Sickle Cell Treatment
Learning about the current treatment options for sickle cell will help you develop a comprehensive care plan with your healthcare team. Knowing how to manage symptoms and complications can help you or your loved ones better navigate sickle cell care.
Current available sickle cell treatments mainly focus on relieving pain and managing acute symptoms and complications. They aim to lessen the frequency and severity of pain crises, reduce blood transfusions and hospitalizations, or improve hemoglobin levels. Chronic pain is commonly treated with over-the-counter pain relievers. Pain medications may also be prescribed by a doctor to treat acute and chronic pain.
Some of the currently approved treatments available today include:
- An oral medication to treat people with sickle cell disease to help increase production of a working type of hemoglobin. Doing so may help make red blood cells less likely to turn into a sickle shape and stick together to block blood flow in blood vessels.
- An intravenous (IV) infusion for patients with sickle cell aged 16 years and older that is a type of medication known as a monoclonal antibody. This medication blocks the interaction of protein called P-selectin with blood cell lining and certain blood cells, which may help reduce severe pain crises, also known as “vaso-occlusive crises” or VOCs.
- Another oral medication was approved for patients aged 4 years and older. This is a type of medicine called a hemoglobin S polymerization inhibitor. This medication works by binding to hemoglobin and increasing its affinity to oxygen to prevent it from clumping and sickling, which can help improve hemoglobin level and reduce hemolysis.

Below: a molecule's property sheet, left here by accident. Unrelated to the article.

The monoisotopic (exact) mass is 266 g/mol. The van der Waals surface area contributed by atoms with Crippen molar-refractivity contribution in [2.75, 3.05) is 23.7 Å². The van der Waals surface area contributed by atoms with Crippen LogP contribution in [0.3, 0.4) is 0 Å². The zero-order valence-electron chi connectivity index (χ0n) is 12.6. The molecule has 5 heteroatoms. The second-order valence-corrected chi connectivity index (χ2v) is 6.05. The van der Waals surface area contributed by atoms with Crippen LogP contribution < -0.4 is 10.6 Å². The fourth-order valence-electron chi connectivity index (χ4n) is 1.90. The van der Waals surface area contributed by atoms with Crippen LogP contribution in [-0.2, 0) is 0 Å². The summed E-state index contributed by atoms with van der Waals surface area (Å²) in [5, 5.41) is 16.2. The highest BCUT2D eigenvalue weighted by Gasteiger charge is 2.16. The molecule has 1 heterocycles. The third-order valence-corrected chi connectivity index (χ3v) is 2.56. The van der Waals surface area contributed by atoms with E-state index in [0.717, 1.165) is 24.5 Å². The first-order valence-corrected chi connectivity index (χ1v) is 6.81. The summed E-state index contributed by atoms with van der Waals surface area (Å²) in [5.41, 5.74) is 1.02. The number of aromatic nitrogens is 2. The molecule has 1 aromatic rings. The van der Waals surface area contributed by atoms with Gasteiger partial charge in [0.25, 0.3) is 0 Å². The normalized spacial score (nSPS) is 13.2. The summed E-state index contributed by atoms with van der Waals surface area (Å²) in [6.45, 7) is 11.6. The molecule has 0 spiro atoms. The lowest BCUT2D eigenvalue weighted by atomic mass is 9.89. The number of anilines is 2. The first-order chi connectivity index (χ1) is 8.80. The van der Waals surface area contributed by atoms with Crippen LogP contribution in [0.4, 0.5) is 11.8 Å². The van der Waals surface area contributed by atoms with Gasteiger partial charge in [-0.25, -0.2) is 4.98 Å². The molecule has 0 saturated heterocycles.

- Another oral therapy to treat patients aged 5 years and older with sickle cell disease that plays various roles in cell metabolism, including antioxidant production and effects, which can help reduce episodes of sickle-cell related pain.
Please note, this list is not comprehensive of all currently approved treatments and therapies for sickle cell disease.
Blood transfusions can help relieve symptoms of sickle cell and potentially prevent stroke and other complications in high-risk patients. There are 2 types of transfusions used for people with sickle cell: A simple transfusion and a red blood cell exchange. In a simple transfusion, donated blood is given to a patient; in a red blood cell exchange, a patient’s red blood cells are removed and replaced with healthy red blood cells. Blood transfusions are a common procedure but risks can include an immune response to the donated blood, infection, and excess iron buildup in the body (iron overload).